Moreover, because of its high temporal and spatial resolution, MPI has the potential application in clinical diagnostic imaging such as cardiovascular, neurologic, and peripheral vascular applications. At present, available magnetic tracers such as ferucarbotran can be administered intravenously. They are distributed in the vascular system for a limited time until the accumulation in the reticuloendothelial system. The first in vivo MPI studies have been presented by the Weizenecker group, which showed one axial slice of the anatomy and the cardiovascular system of a mouse [178]. Later dynamic results presented in vivo 3D real-time MPI scans exhibiting details of a beating mouse heart [179].

4 Conclusion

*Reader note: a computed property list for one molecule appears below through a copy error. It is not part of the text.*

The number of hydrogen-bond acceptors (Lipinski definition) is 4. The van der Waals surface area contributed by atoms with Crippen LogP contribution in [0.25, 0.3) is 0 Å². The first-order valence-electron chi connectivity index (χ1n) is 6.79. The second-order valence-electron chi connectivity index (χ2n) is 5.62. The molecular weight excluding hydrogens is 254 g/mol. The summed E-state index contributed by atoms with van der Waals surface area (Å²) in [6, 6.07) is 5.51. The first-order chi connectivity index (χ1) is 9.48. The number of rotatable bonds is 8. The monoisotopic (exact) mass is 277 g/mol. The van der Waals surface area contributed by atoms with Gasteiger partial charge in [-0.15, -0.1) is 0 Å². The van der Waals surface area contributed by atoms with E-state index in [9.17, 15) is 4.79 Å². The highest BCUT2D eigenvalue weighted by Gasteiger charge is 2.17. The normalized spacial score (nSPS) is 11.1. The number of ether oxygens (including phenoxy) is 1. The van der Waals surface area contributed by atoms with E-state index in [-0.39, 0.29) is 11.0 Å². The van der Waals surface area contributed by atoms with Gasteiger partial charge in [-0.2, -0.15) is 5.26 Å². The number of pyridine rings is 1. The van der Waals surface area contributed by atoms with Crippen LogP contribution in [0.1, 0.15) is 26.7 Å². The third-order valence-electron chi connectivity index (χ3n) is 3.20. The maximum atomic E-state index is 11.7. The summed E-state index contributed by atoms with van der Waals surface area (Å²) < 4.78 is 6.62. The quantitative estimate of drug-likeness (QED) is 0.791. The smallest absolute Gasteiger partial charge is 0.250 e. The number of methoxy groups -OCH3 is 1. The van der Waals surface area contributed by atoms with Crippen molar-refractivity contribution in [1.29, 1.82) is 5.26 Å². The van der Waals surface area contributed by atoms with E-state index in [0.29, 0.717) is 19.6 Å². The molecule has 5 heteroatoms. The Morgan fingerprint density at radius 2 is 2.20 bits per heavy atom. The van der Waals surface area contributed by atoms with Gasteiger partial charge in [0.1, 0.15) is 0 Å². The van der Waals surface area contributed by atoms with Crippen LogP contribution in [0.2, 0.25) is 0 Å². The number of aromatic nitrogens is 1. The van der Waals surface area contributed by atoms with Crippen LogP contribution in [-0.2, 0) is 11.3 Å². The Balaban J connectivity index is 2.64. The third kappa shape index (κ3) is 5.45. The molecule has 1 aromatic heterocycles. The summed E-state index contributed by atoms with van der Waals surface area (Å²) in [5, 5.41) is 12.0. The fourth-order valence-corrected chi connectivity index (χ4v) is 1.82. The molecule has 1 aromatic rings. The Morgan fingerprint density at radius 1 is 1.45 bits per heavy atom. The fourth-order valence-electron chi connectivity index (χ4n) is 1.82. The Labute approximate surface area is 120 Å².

In this review, we have focused on magnetic detection techniques of MNP including HF (MRI) and ULF (GMR, SQUID, AM, MPI) and their applications in molecular imaging and diagnosis. MRI is a relatively mature technique that provides excellent spatial resolution of MNP-labeled molecules and cells. It also has a larger field-of-view compared to ULF techniques. New developments in MRI, for example, toward higher magnetic field, will certainly improve the spatial resolution and sensitivity as well. However, its sensitivity is usually lower than that of the ULF techniques; its bulky instrument and high cost also sometimes hinder its applications. In contrast, ULF techniques offer ultrahigh sensitivity, which makes them well suited for in vitro diagnosis. Their derived techniques, such as FIRMS and EXIRM, provides extra dimensions for molecular and cellular imaging, namely, molecular spectroscopy based on binding forces and label-free detection.